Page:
Type to search

Articles Q1 2019 Archive

Japan – A Look Back and Ahead to Markets in 2019

By Lisa Iwaya, Head of Marketing, Electronic Trading, Phillip Securities Japan & Sedar Armutcu, Head of Institutional Execution Services, Phillip Securities Japan

The article provides a snapshot of the current trading environment in Japan and potential opportunities that exist for foreigners trading Japanese equities and futures in 2019, including the new settlement cycle, margin trading in PTSs, Futures Dark Pools. It makes brief references to Phillip Securities Japan and its involvement in this environment as well. Many Japanese companies are looking forward to the 2020 Olympic Games as an opportunity to showcase their wares and promote the potential for Japan, despite the fact that historically Japan has found it challenging to spark excitement. Burdened by decades of low interest rates and an aging population, Japanese markets have struggled to keep up with international counterparts especially in the area of market regulation. 2018 was challenging for most brokers, especially over the tail end, despite the near 27-year high in the popular Nikkei index. In 2018 we saw some significant changes to the regulatory environment. Most notable amongst these were changes to the High Speed Trading (HST) registration rules and the ETF Market Making Program introduced by the Tokyo Stock Exchange to encourage more foreign participation and support from overseas market making firms.

In Japanese markets, the most active high frequency firms are foreign market making firms. However, the Japanese financial regulatory body, JFSA, from April 2018, launched a requirement for all high frequency trading firms, referred to as High Speed Trading (HST) firms in Japan, to register with the JFSA in order to regulate the impact on the market by these players. Due to the stringent requirements, this unfortunately, has discouraged new high frequency entrants from staring operations and it is expected that requirements are set to become even more stringent in 2019. On the bright side, how- ever, there do exist workarounds so that foreign firms can still use low-latency infrastructure and strategies in the market such as by utilising shared servers/taps which exempt them from registration.


Lisa Iwaya, Phillip Securities Japan

Lisa Iwaya, Phillip Securities Japan

JPX launched the ETF Market Making incentive program in July 2018, in an effort to boost liquidity of its ETFs. More liquidity makes it safer for domestic retail and institutional investors to trade in the ETF space. Thanks to this program and the market makers who signed up to participate in it: the liquidity of several ETFs on the TSE have increased as can be evidenced by larger on-screen posted intraday volumes and tighter bid-ask spreads. Although the initial requirements to receive the incentives are quite a tall order- the exchange is looking at ways to make it more attractive for the overseas firms most of who are committed to support the exchange in its efforts to bring more participants to the local market. We expect more develop- ments in this space from Q2 this year. On our side, since the launch of the ETF Market Making Program, Phillip Securities Japan became an AP for select Asian index ETFs.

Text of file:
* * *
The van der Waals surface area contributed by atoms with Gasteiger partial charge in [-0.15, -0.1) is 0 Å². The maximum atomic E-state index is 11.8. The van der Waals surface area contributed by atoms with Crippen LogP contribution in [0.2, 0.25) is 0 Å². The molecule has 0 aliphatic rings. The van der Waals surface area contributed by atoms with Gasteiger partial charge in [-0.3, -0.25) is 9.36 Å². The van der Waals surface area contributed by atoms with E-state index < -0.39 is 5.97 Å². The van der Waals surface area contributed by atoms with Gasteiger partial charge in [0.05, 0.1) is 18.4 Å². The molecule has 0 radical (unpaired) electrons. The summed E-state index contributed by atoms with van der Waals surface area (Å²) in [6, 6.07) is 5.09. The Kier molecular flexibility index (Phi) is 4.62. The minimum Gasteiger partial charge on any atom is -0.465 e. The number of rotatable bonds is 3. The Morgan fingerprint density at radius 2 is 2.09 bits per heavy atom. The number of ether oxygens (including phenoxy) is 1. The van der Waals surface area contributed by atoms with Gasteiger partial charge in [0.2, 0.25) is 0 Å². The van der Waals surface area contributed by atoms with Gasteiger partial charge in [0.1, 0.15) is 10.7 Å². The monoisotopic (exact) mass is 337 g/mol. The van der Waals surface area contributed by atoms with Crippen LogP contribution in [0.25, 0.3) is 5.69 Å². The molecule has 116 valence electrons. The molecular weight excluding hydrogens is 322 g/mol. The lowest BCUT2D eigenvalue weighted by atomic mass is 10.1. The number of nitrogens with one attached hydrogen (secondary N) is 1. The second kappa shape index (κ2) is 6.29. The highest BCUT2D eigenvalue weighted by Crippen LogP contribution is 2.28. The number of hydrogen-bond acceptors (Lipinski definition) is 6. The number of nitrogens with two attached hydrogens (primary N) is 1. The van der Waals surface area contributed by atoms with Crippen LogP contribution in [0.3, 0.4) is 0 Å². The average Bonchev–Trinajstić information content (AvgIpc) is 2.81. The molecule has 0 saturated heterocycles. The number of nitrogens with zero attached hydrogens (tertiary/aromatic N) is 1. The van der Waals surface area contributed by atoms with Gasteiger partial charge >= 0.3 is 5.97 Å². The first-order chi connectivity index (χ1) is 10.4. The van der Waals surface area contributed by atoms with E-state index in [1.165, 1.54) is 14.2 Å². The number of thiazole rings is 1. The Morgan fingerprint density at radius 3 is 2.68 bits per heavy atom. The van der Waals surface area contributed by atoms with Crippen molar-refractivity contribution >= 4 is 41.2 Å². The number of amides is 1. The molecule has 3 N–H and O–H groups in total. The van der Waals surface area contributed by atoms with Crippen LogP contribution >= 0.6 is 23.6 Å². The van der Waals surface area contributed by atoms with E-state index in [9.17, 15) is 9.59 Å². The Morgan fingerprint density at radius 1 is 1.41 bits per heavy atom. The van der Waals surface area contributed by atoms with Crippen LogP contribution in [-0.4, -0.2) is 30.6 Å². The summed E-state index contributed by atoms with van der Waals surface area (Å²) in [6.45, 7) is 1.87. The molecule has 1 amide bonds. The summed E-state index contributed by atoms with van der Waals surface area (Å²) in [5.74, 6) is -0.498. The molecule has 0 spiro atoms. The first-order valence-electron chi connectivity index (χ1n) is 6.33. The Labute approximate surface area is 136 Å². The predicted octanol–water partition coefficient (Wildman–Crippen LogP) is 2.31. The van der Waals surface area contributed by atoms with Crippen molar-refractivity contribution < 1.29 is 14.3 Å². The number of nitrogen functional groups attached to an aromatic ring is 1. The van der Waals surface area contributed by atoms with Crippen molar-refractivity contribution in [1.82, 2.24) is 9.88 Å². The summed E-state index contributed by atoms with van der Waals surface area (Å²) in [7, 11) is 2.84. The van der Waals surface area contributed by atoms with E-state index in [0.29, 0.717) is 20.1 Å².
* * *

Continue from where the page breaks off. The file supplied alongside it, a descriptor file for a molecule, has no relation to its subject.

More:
In response to developments in other major markets, The Tokyo Stock Exchange will switch to T+2 settlement from T+3 settlement on Tuesday, July 16th 2019. Trading members of the TSE, including our company, have already started testing with the clearing organisation JSCC and the central

Sedar Armutcu, Phillip Securities Japan

Sedar Armutcu, Phillip Securities Japan

depository JASDEC to ensure a seamless transition to the new settlement cycle. Three years in the making, Japan will follow regional counterparts like Hong Kong and Korea in making the transition and will bring Japan in line with the major US and European markets.

It is estimated that around 30 to 40% of all retail trading in Japan done through retail broker mar- gin accounts. Brokers have been restricted from sending orders on these accounts to any other venue other than the main public exchange, TSE. The two main PTSs in Japan, SBI JapanNext and Chi-X Japan, despite being in operation for many years and bringing vari- ous innovations to the marketplace like night time trading have not broken through the psychological 10% market share barrier. This has allowed TSE to protect its market share contrary to other markets like Australia where Chi-X Australia has been relatively more successful.

Pairing with the switch to T+2 settlement cycle, PTSs in Japan will be allowed to accept orders from retail margin traders from the summer of 2019. This may be a plus for players who utilize strategies that take advantage of fragmentation of market liquidity, although the full effects most think will still take some time to fully realise.

In Japan, Equities dark pools became popular because they provided anonymity for traders
who wanted to hide their tracks. Dark pools for derivatives products, on the other hand, were seen more of a niche service as traders had less similar reasons for anonymity. We think that dark pools for derivatives in Japan, however, may receive more attention going forward as they provide an oppor- tunity for cost savings through the opportunity to trade inside the public bid-ask spread and smaller tick sizes compared to the regular tick size on the exchange.

For the first time, the Japanese markets will be shut for 10 consecutive days during the extended annual Golden Week holiday in May this year. The reason for this is the current Emperor’s abdication from his throne. Japanese Exchanges will be closed but other global markets will be open. Investors in Japan are being warned of a possibly major market price fluctuation when the market in Japan re-opens: an interesting development for Japanese market players.